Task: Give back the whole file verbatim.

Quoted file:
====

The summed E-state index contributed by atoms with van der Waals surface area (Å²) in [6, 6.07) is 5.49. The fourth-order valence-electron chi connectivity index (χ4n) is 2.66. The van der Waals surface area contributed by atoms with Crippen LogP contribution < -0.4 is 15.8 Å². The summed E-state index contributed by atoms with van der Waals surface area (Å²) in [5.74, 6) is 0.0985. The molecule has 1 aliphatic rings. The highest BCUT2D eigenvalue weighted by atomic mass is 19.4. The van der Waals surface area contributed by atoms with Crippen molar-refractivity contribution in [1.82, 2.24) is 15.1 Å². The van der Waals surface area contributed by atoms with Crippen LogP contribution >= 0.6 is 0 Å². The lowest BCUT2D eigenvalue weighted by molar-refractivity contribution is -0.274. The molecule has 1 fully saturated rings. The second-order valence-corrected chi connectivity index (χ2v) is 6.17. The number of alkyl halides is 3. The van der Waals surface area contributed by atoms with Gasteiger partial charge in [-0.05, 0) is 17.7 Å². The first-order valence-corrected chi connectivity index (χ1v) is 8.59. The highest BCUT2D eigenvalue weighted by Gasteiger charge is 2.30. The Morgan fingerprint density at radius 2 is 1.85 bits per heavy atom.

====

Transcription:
The summed E-state index contributed by atoms with van der Waals surface area (Å²) in [6, 6.07) is 5.49. The fourth-order valence-electron chi connectivity index (χ4n) is 2.66. The van der Waals surface area contributed by atoms with Crippen LogP contribution < -0.4 is 15.8 Å². The summed E-state index contributed by atoms with van der Waals surface area (Å²) in [5.74, 6) is 0.0985. The molecule has 1 aliphatic rings. The highest BCUT2D eigenvalue weighted by atomic mass is 19.4. The van der Waals surface area contributed by atoms with Crippen molar-refractivity contribution in [1.82, 2.24) is 15.1 Å². The van der Waals surface area contributed by atoms with Crippen LogP contribution >= 0.6 is 0 Å². The lowest BCUT2D eigenvalue weighted by molar-refractivity contribution is -0.274. The molecule has 1 fully saturated rings. The second-order valence-corrected chi connectivity index (χ2v) is 6.17. The number of alkyl halides is 3. The van der Waals surface area contributed by atoms with Gasteiger partial charge in [-0.05, 0) is 17.7 Å². The first-order valence-corrected chi connectivity index (χ1v) is 8.59. The highest BCUT2D eigenvalue weighted by Gasteiger charge is 2.30. The Morgan fingerprint density at radius 2 is 1.85 bits per heavy atom.